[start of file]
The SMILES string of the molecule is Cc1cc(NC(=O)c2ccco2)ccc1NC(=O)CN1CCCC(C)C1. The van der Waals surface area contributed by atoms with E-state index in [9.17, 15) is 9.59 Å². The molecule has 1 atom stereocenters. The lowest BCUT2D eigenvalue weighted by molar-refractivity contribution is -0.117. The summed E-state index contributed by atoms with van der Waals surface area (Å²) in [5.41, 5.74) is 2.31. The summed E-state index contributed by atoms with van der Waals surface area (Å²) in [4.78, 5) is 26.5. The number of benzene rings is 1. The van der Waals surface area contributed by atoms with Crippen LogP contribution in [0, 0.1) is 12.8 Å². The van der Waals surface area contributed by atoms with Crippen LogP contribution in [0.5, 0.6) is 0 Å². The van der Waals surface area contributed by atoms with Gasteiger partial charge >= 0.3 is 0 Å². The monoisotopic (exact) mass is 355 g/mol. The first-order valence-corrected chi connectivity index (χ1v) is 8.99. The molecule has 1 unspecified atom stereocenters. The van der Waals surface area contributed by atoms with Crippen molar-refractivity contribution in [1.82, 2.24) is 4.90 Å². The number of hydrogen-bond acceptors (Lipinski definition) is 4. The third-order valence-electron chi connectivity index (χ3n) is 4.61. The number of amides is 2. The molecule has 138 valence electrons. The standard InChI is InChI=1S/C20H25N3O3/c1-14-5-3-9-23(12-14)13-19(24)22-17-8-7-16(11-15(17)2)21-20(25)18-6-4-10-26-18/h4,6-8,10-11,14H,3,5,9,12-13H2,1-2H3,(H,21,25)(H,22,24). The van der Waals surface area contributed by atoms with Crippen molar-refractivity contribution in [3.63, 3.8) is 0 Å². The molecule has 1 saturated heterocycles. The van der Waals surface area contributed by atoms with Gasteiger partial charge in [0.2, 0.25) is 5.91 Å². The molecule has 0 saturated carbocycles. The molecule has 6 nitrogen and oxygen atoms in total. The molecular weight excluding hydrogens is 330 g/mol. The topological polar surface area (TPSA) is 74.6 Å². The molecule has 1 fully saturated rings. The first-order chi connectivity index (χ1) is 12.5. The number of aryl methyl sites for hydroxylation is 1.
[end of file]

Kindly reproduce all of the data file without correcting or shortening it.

The SMILES string of the molecule is Cc1cc(NC(=O)c2ccco2)ccc1NC(=O)CN1CCCC(C)C1. The van der Waals surface area contributed by atoms with E-state index in [9.17, 15) is 9.59 Å². The molecule has 1 atom stereocenters. The lowest BCUT2D eigenvalue weighted by molar-refractivity contribution is -0.117. The summed E-state index contributed by atoms with van der Waals surface area (Å²) in [5.41, 5.74) is 2.31. The summed E-state index contributed by atoms with van der Waals surface area (Å²) in [4.78, 5) is 26.5. The number of benzene rings is 1. The van der Waals surface area contributed by atoms with Crippen LogP contribution in [0, 0.1) is 12.8 Å². The van der Waals surface area contributed by atoms with Crippen LogP contribution in [0.5, 0.6) is 0 Å². The van der Waals surface area contributed by atoms with Gasteiger partial charge >= 0.3 is 0 Å². The monoisotopic (exact) mass is 355 g/mol. The first-order valence-corrected chi connectivity index (χ1v) is 8.99. The molecule has 1 unspecified atom stereocenters. The van der Waals surface area contributed by atoms with Crippen molar-refractivity contribution in [1.82, 2.24) is 4.90 Å². The number of hydrogen-bond acceptors (Lipinski definition) is 4. The third-order valence-electron chi connectivity index (χ3n) is 4.61. The number of amides is 2. The molecule has 138 valence electrons. The standard InChI is InChI=1S/C20H25N3O3/c1-14-5-3-9-23(12-14)13-19(24)22-17-8-7-16(11-15(17)2)21-20(25)18-6-4-10-26-18/h4,6-8,10-11,14H,3,5,9,12-13H2,1-2H3,(H,21,25)(H,22,24). The van der Waals surface area contributed by atoms with Crippen molar-refractivity contribution in [3.63, 3.8) is 0 Å². The molecule has 1 saturated heterocycles. The van der Waals surface area contributed by atoms with Gasteiger partial charge in [0.2, 0.25) is 5.91 Å². The molecule has 0 saturated carbocycles. The molecule has 6 nitrogen and oxygen atoms in total. The molecular weight excluding hydrogens is 330 g/mol. The topological polar surface area (TPSA) is 74.6 Å². The molecule has 1 fully saturated rings. The first-order chi connectivity index (χ1) is 12.5. The number of aryl methyl sites for hydroxylation is 1.